“Behold these thy [siblings]: they are the workmanship of Mine own hands, and I gave unto them their knowledge in the day I created them. And in the Garden of Eden gave I unto [humanity] [their] agency. And unto thy [siblings] have I said and also given commandment that they should ‘love one another,’ and that they should ‘choose Me, their Father,’ but, behold: they are without affection, and they hate their own blood, and the fire of Mine indignation is kindled against them, and in My hot displeasure will I [allow destruction to fall] upon them, for My fierce anger is kindled against them” (Moses 7:32–34).
It’s heartbreaking. As the reader grows older (or if their first interaction with the text is in their old age), they start to see that this book is not a fairy tale. It’s real life. It’s hard, and gripping. It’s tragic. The reader will relate their own tragedies to that of the book. They will see they can find solace that humanity has fallen before, and yet the God of the book — the God the book calls its readers to worship — continues to partner with humans despite their moral failings insofar as at least a few of them choose to simply try.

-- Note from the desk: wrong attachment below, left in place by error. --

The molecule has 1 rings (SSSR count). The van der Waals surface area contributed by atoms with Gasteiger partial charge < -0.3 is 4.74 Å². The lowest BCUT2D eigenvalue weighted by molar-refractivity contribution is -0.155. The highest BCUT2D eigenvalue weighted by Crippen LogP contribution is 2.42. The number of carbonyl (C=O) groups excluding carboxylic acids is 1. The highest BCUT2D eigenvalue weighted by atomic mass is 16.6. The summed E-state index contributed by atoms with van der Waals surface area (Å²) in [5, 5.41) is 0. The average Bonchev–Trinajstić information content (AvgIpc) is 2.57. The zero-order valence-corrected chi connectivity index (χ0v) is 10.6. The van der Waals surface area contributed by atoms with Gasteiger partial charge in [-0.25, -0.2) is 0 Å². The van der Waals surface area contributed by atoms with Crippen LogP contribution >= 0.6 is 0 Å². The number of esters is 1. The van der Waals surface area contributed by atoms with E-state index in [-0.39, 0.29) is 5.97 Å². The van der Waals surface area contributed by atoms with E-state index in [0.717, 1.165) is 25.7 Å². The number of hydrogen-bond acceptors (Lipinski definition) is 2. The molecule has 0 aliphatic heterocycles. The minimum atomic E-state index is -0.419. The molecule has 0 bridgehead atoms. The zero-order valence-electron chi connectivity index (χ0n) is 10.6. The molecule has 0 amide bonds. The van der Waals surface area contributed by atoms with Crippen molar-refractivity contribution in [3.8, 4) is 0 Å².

The reader will be keen if they notice the cries of repentance — personal and global, communal and individual, in the church and in society at large — and see that even with tragedy comes joy, fulfillment, goodness, and care if humans simply choose to follow God by partnering with God’s loving Son, Jesus Christ, by “mourn[ing] with those that mourn,” “comfort[ing] those that stand in need of comfort,” and “bear[ing] one another’s burdens” (Mosiah 18:8–9) as they attempt to reflect the Messiah they worship by trying to take upon themselves “their [siblings] infirmities [insofar as they are able], that [they] may be filled with mercy according to the flesh — that [they] may know according to the flesh how to [partner with Christ in His mission to] succor [their siblings] according to their infirmities” (drawn from Alma 7:12).